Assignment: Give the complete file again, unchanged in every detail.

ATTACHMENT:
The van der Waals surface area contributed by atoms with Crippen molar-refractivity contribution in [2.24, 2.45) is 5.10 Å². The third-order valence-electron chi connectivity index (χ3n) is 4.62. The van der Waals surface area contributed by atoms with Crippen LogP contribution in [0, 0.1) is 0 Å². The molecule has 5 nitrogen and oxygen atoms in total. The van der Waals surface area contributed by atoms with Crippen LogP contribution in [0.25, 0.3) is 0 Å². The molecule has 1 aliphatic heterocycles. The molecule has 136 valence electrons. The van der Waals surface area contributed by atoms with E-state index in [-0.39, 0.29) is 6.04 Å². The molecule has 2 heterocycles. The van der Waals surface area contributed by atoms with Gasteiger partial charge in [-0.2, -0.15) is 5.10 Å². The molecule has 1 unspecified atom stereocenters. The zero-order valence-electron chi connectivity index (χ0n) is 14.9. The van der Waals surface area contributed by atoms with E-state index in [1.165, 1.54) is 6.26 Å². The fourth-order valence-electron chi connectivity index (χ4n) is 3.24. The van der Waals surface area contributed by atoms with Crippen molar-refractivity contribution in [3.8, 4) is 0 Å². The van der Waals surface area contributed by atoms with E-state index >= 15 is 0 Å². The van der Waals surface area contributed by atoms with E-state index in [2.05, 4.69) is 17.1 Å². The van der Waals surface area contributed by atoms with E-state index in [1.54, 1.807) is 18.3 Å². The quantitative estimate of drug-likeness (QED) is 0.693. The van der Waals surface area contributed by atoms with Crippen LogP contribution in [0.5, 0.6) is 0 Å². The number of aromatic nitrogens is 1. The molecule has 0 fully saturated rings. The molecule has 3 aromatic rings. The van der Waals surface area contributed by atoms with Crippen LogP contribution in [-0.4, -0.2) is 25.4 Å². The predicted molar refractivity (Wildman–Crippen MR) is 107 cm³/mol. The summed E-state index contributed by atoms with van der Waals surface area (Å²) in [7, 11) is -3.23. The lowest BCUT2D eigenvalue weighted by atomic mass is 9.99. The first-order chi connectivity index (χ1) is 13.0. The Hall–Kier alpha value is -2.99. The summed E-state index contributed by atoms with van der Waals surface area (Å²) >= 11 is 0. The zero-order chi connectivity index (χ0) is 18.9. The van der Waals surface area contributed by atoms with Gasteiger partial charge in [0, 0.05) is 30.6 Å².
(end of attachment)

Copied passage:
The van der Waals surface area contributed by atoms with Crippen molar-refractivity contribution in [2.24, 2.45) is 5.10 Å². The third-order valence-electron chi connectivity index (χ3n) is 4.62. The van der Waals surface area contributed by atoms with Crippen LogP contribution in [0, 0.1) is 0 Å². The molecule has 5 nitrogen and oxygen atoms in total. The van der Waals surface area contributed by atoms with Crippen LogP contribution in [0.25, 0.3) is 0 Å². The molecule has 1 aliphatic heterocycles. The molecule has 136 valence electrons. The van der Waals surface area contributed by atoms with E-state index in [-0.39, 0.29) is 6.04 Å². The molecule has 2 heterocycles. The van der Waals surface area contributed by atoms with Gasteiger partial charge in [-0.2, -0.15) is 5.10 Å². The molecule has 1 unspecified atom stereocenters. The zero-order valence-electron chi connectivity index (χ0n) is 14.9. The van der Waals surface area contributed by atoms with E-state index in [1.165, 1.54) is 6.26 Å². The fourth-order valence-electron chi connectivity index (χ4n) is 3.24. The van der Waals surface area contributed by atoms with Crippen molar-refractivity contribution in [3.8, 4) is 0 Å². The van der Waals surface area contributed by atoms with E-state index >= 15 is 0 Å². The van der Waals surface area contributed by atoms with E-state index in [2.05, 4.69) is 17.1 Å². The van der Waals surface area contributed by atoms with E-state index in [1.54, 1.807) is 18.3 Å². The quantitative estimate of drug-likeness (QED) is 0.693. The van der Waals surface area contributed by atoms with Crippen LogP contribution in [0.5, 0.6) is 0 Å². The number of aromatic nitrogens is 1. The molecule has 0 fully saturated rings. The molecule has 3 aromatic rings. The van der Waals surface area contributed by atoms with Crippen LogP contribution in [-0.4, -0.2) is 25.4 Å². The predicted molar refractivity (Wildman–Crippen MR) is 107 cm³/mol. The summed E-state index contributed by atoms with van der Waals surface area (Å²) in [7, 11) is -3.23. The lowest BCUT2D eigenvalue weighted by atomic mass is 9.99. The first-order chi connectivity index (χ1) is 13.0. The Hall–Kier alpha value is -2.99. The summed E-state index contributed by atoms with van der Waals surface area (Å²) >= 11 is 0. The zero-order chi connectivity index (χ0) is 18.9. The van der Waals surface area contributed by atoms with Gasteiger partial charge in [0, 0.05) is 30.6 Å².